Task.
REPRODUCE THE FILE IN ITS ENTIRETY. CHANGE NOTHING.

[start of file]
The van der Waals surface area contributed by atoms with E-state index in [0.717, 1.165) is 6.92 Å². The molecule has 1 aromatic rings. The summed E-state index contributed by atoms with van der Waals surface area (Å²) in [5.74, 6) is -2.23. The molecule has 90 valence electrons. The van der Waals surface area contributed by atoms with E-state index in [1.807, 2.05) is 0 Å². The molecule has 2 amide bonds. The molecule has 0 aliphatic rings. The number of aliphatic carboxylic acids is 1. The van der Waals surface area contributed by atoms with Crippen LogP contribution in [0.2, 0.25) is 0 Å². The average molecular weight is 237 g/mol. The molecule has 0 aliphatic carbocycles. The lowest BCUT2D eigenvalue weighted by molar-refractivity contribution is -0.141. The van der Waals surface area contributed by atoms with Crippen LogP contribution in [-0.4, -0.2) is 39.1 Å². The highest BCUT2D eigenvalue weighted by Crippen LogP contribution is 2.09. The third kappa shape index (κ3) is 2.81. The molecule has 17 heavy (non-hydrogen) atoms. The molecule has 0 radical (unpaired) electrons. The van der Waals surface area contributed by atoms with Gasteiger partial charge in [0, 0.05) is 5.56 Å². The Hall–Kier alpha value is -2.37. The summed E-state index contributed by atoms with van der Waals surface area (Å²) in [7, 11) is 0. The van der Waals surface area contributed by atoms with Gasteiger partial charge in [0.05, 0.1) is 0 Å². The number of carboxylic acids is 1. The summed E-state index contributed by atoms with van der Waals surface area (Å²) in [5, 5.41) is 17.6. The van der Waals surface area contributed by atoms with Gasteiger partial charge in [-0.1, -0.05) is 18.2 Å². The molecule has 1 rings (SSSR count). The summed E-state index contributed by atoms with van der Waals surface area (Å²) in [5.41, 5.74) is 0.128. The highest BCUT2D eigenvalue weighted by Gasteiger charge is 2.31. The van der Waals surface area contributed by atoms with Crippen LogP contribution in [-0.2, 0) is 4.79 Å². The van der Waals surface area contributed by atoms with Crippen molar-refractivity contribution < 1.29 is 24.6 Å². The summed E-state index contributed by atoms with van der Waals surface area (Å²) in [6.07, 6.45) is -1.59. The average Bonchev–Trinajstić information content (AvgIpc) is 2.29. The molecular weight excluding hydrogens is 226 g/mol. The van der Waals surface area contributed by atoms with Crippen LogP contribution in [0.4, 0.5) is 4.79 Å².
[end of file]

The van der Waals surface area contributed by atoms with E-state index in [0.717, 1.165) is 6.92 Å². The molecule has 1 aromatic rings. The summed E-state index contributed by atoms with van der Waals surface area (Å²) in [5.74, 6) is -2.23. The molecule has 90 valence electrons. The van der Waals surface area contributed by atoms with E-state index in [1.807, 2.05) is 0 Å². The molecule has 2 amide bonds. The molecule has 0 aliphatic rings. The number of aliphatic carboxylic acids is 1. The van der Waals surface area contributed by atoms with Crippen LogP contribution in [0.2, 0.25) is 0 Å². The average molecular weight is 237 g/mol. The molecule has 0 aliphatic carbocycles. The lowest BCUT2D eigenvalue weighted by molar-refractivity contribution is -0.141. The van der Waals surface area contributed by atoms with Crippen LogP contribution in [-0.4, -0.2) is 39.1 Å². The highest BCUT2D eigenvalue weighted by Crippen LogP contribution is 2.09. The third kappa shape index (κ3) is 2.81. The molecule has 17 heavy (non-hydrogen) atoms. The molecule has 0 radical (unpaired) electrons. The van der Waals surface area contributed by atoms with Gasteiger partial charge in [0, 0.05) is 5.56 Å². The Hall–Kier alpha value is -2.37. The summed E-state index contributed by atoms with van der Waals surface area (Å²) in [7, 11) is 0. The van der Waals surface area contributed by atoms with Gasteiger partial charge in [0.05, 0.1) is 0 Å². The number of carboxylic acids is 1. The summed E-state index contributed by atoms with van der Waals surface area (Å²) in [5, 5.41) is 17.6. The van der Waals surface area contributed by atoms with Gasteiger partial charge in [-0.1, -0.05) is 18.2 Å². The molecule has 1 rings (SSSR count). The summed E-state index contributed by atoms with van der Waals surface area (Å²) in [5.41, 5.74) is 0.128. The highest BCUT2D eigenvalue weighted by Gasteiger charge is 2.31. The van der Waals surface area contributed by atoms with Crippen LogP contribution in [-0.2, 0) is 4.79 Å². The van der Waals surface area contributed by atoms with Crippen molar-refractivity contribution < 1.29 is 24.6 Å². The summed E-state index contributed by atoms with van der Waals surface area (Å²) in [6.07, 6.45) is -1.59. The average Bonchev–Trinajstić information content (AvgIpc) is 2.29. The molecular weight excluding hydrogens is 226 g/mol. The van der Waals surface area contributed by atoms with Crippen LogP contribution in [0.4, 0.5) is 4.79 Å².